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(Original link: cointelegraph.com)
International Crypto Standards: Will They Come From the Community or Governments? International standards for crypto are coming, but at what cost to innovation? International standards for crypto are on their way, but they may not stop government regulation 9 Total views 0 Total shares Analysis
There are over 2,000 different coins in existence right now, each with their own unique characteristics, uses and communities, while there are masses of different blockchains , platforms and exchanges — all of which answer to competing needs and values. On the one hand, this profusion is one of the key driving forces behind innovation in the crypto sphere. But on the other, it arguably acts as a block against widespread adoption, as the lack of unified standards means that some morally questionable endeavors give the rest a bad name.
The past year has seen an intensifying push toward producing international standards for the cryptocurrency industry. Groups such as Global Digital Finance have risen with the aim of fostering universal standards on how crypto platforms are run, just as groups like the Blockchain Association and CryptoUK are now focused mostly on standards at a national level. Such organizations count the likes of Coinbase , Bitstamp , Circle and others as members, despite often being less than a year old.
However, while holding the promise that crypto will avoid stringent government regulation by learning how to regulate itself, there's also a concern that global standards might hamper innovation, and that crypto — almost by nature — is not meant to be standardized. Global Digital Finance
As Teana Baker-Taylor, the executive director of Global Digital Finance (GDF), told Cointelegraph, the London-based association aims “to demonstrate that self-governance and driving best practice is critical for the industry's consumers and their confidence in crypto assets, as the sector continues to mature, and in concert with developments in regulation."
In other words, GDF is seeking to develop voluntary guidelines and codes of conduct for exchanges, token sales, wallet providers, cryptocurrencies and ratings websites, and while it was launched only in March, it already has a strong roster of members.
At the end of October, payments company Circle (and owner of Poloniex ) joined it as a founder member,adding itself to a list that includes Coinbase , R3 , ConsenSys and Diginex. Meanwhile, Baker-Taylor affirms that the association has also begun having dialog with lawmakers and public institutions.
“With over 250 individuals and firms, global regulators and policy makers have paid attention to the GDF Code and the commitment of the community, and this is an important start. Understandably, the signal from many regulators has been mixed, but most we are engaging with are supportive of maintaining an open dialogue to ensure they do not stifle this important innovation.”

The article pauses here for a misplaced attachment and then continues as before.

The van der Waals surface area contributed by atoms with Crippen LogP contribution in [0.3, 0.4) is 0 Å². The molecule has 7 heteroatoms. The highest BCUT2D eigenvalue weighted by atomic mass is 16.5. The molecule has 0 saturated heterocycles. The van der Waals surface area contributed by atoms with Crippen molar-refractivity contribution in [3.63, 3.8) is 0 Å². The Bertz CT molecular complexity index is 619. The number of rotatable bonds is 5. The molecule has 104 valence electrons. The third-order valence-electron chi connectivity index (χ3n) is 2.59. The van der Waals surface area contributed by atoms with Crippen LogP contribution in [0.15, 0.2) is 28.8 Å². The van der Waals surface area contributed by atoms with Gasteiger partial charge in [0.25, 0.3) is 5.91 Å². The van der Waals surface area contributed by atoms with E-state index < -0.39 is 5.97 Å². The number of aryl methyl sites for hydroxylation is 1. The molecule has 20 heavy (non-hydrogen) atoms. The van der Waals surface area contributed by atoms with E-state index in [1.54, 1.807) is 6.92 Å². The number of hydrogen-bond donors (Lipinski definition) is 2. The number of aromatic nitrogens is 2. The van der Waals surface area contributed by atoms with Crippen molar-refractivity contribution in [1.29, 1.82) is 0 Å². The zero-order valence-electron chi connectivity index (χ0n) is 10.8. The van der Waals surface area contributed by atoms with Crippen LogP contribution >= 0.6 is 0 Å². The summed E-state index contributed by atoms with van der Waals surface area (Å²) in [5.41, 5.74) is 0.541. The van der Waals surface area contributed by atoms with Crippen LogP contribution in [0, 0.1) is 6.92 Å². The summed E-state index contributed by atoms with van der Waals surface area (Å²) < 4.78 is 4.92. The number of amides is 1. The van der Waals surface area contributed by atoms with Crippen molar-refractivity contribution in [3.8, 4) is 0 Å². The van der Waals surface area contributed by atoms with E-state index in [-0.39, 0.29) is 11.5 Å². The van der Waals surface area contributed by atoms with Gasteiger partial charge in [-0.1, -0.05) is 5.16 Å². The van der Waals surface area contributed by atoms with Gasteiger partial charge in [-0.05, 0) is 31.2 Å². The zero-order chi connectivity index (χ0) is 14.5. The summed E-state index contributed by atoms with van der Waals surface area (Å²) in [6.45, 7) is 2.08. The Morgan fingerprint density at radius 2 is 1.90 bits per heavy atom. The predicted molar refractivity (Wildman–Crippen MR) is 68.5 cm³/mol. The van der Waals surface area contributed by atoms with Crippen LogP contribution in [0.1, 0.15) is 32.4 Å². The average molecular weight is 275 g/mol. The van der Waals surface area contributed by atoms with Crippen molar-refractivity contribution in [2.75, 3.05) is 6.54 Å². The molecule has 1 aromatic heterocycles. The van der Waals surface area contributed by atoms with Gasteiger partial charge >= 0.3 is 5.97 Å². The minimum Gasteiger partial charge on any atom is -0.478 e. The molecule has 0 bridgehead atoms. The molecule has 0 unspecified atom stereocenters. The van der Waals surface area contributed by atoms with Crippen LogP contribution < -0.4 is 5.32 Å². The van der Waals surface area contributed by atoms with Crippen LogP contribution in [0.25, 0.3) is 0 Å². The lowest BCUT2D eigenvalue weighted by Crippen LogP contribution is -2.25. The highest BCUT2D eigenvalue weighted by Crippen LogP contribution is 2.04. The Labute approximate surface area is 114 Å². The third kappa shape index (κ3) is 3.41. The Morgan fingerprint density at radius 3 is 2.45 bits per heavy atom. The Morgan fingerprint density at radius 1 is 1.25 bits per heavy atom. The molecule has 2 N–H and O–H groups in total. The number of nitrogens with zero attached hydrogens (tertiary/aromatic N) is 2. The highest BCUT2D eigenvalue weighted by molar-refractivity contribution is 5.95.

Yet, GDF isn’t only working on codes of conduct for token sales and crypto-exchanges. They're also busy devising a taxonomy of cryptocurrencies, which seeks to divide coins into three broad types: payment tokens, financial asset tokens and consumer tokens.
Given that there is plenty of confusion and conflict among the world's governments on how to define crypto, this attempt to produce a clear taxonomy of cryptocurrencies is much needed. However, seeing as how such organizations remain largely averse to classifying cryptocurrencies as money and/or assets, there will remain the worry that GDF's taxonomy (and codes) may simply be disregarded by governments and regulators. Governments
Despite possible opposition or resistance from governments, the groups like the GDF could have emerged precisely because of increasing government interest in crypto regulation . Anyway, their emergence at such a time presents the crypto world with a golden opportunity to get involved in the shaping of government policy.
In October, the Financial Action Task Force (FATF) — an intergovernmental group established by the G7 to combat money laundering — adopted a variety of changes to its standards concerning the regulation of virtual assets. And encouragingly for the crypto industry, these new recommendations were focused specifically on preventing money laundering and the financing of terrorism, leaving plenty of freedom for exchanges, token issuers and crypto-services to operate in accordance with the needs of their users and own logic. It said in its recommendations from October:
"The FATF Recommendations require monitoring or supervision only for the purposes of AML/CFT [Anti-Money Laundering/Countering Financing of Terrorism], and do not imply that virtual asset service providers are (or should be) subject to stability or consumer/investor protection safeguards, nor do they imply any consumer or investor protection safeguards."
Put simply, the FATF sees no reason to do anything about the volatility or decentralization of cryptocurrency, which implies that it wants to leave t...